Joshua, is there any of the consumer credit act section

16c(5) and 126 any use to me please also does the receiver have to tell me the guide price for auction as i have equity in the property £70.000 regards Tony

Expert:  Joshua replied 1 year ago.
Buy to let mortgages enjoy an exemption under the Consumer Credit Act 2006. There have been various calls to change this and bring buy to let mortgages taken out for investment rather than business purposes withint CCA regulation but to my knowledge thee have not been implemented to date and the BTL mortgage market remains unregulated. This has some benefits in that loans can be obtained free of the arguable over regulation applied to normal residental products but the flip side is that there is a lack of protection for borrowers who fall into difficulties with their mortgages.Is the anything above I can clarify for you?
Customer: replied 1 year ago.

does the receiver have to tell me the guide price for auction as i have equity in the property £70.000 regards ***** ***** 68000 BTL....

SALE ON THE OPEN MARKET 140000 Tony

Expert:  Joshua replied 1 year ago.
The receiver does not have to give you information about the guide price because he owes almost no duty to you as receiver based on the above decision but the guide price can be readily viewed on the auctioneers website and sites like rightmove and so on. Of course the guide price will normally be set to attract interest and will not be the reserve price which is the minimum price that the receiver can set to allow the property to sell. As distinct guide price which is public, the reserve price is Private between the auctioneer and the receiver and the receiver may not disclose the price to you should he choose not to. the reserve price will normally be set substantively above the guide price.One area in which you do have potential addresses if the mortgage lender allows the property to sell for substantially below what you can demonstrate is market value for the property the mortgage lender does have a common law duty to mitigate its losses. if the property suffers a shortfall on any sale as against the mortgage and the lender subsequently seeks to recover the shortfall from you, and you can demonstrate that they have allowed the property to sell for significantly below market price and you can evidence this by reference to comparative properties, you could seek to restrain their claims against you for any shortfall the balance that they negligently or wilfully sold the property for significantly less than market value.Have I been able to help you with all your questions on the above?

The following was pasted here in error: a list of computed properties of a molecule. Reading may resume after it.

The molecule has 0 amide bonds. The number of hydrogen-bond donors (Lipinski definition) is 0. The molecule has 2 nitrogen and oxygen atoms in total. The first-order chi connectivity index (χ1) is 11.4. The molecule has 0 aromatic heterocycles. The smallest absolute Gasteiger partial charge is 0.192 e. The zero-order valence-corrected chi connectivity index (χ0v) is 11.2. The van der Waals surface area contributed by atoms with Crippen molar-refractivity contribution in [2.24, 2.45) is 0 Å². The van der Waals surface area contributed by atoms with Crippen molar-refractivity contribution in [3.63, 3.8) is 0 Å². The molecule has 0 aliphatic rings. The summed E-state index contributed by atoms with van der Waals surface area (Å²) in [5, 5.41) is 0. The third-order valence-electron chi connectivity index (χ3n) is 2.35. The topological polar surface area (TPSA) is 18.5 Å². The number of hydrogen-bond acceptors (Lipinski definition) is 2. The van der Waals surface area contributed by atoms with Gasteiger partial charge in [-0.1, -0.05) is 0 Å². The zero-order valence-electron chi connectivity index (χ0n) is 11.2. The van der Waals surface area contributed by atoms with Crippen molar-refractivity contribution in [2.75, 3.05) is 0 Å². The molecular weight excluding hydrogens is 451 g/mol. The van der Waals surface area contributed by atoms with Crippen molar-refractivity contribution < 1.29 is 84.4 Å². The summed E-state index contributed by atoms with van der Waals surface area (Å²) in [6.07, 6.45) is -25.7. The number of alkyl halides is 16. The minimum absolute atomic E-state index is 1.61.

Expert:  Joshua replied 1 year ago.
Does the above answer all your questions or is there anything I can clarify or help you with any further?
Customer: replied 1 year ago.
Hi Joshua can I have a think about what I can possibly do and don't act you shortly please it's all a bit stressful at the moment regards TOny
Expert:  Joshua replied 1 year ago.
Yes of course. If you have no further questions for now I should be very grateful if you would kindly take a moment to click to rate my service to you today. Your feedback is important to me. This will also save the thread to your account and you can return to at any time if you have any further questions which I am happy to answer without further charge. With best wishes.
Joshua, Lawyer
Category: Property Law
Satisfied Customers: 25358
Experience: LL.B (Hons), Higher Prof. Dip. Law & Practice